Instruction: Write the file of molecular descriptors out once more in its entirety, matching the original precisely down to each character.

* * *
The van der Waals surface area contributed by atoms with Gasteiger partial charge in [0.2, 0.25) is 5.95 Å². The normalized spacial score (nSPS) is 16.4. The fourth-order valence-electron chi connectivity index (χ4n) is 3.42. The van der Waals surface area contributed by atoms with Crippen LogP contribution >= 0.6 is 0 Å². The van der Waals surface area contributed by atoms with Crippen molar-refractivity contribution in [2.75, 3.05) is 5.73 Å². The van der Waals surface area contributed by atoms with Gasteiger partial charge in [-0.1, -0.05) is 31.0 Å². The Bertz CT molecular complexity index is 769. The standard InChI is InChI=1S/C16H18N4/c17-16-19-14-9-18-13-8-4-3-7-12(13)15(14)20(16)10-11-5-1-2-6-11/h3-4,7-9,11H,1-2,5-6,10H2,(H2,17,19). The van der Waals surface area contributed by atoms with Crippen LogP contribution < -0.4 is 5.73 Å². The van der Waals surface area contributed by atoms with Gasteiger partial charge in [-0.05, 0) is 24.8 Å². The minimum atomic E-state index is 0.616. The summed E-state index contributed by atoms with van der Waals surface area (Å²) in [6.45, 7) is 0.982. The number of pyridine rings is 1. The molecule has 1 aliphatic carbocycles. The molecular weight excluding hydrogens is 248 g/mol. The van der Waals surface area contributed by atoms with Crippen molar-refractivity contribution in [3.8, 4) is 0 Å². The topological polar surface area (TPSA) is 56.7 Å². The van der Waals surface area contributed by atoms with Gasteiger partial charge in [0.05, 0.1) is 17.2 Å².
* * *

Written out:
The van der Waals surface area contributed by atoms with Gasteiger partial charge in [0.2, 0.25) is 5.95 Å². The normalized spacial score (nSPS) is 16.4. The fourth-order valence-electron chi connectivity index (χ4n) is 3.42. The van der Waals surface area contributed by atoms with Crippen LogP contribution >= 0.6 is 0 Å². The van der Waals surface area contributed by atoms with Crippen molar-refractivity contribution in [2.75, 3.05) is 5.73 Å². The van der Waals surface area contributed by atoms with Gasteiger partial charge in [-0.1, -0.05) is 31.0 Å². The Bertz CT molecular complexity index is 769. The standard InChI is InChI=1S/C16H18N4/c17-16-19-14-9-18-13-8-4-3-7-12(13)15(14)20(16)10-11-5-1-2-6-11/h3-4,7-9,11H,1-2,5-6,10H2,(H2,17,19). The van der Waals surface area contributed by atoms with Crippen LogP contribution < -0.4 is 5.73 Å². The van der Waals surface area contributed by atoms with Gasteiger partial charge in [-0.05, 0) is 24.8 Å². The minimum atomic E-state index is 0.616. The summed E-state index contributed by atoms with van der Waals surface area (Å²) in [6.45, 7) is 0.982. The number of pyridine rings is 1. The molecule has 1 aliphatic carbocycles. The molecular weight excluding hydrogens is 248 g/mol. The van der Waals surface area contributed by atoms with Crippen molar-refractivity contribution in [3.8, 4) is 0 Å². The topological polar surface area (TPSA) is 56.7 Å². The van der Waals surface area contributed by atoms with Gasteiger partial charge in [0.05, 0.1) is 17.2 Å².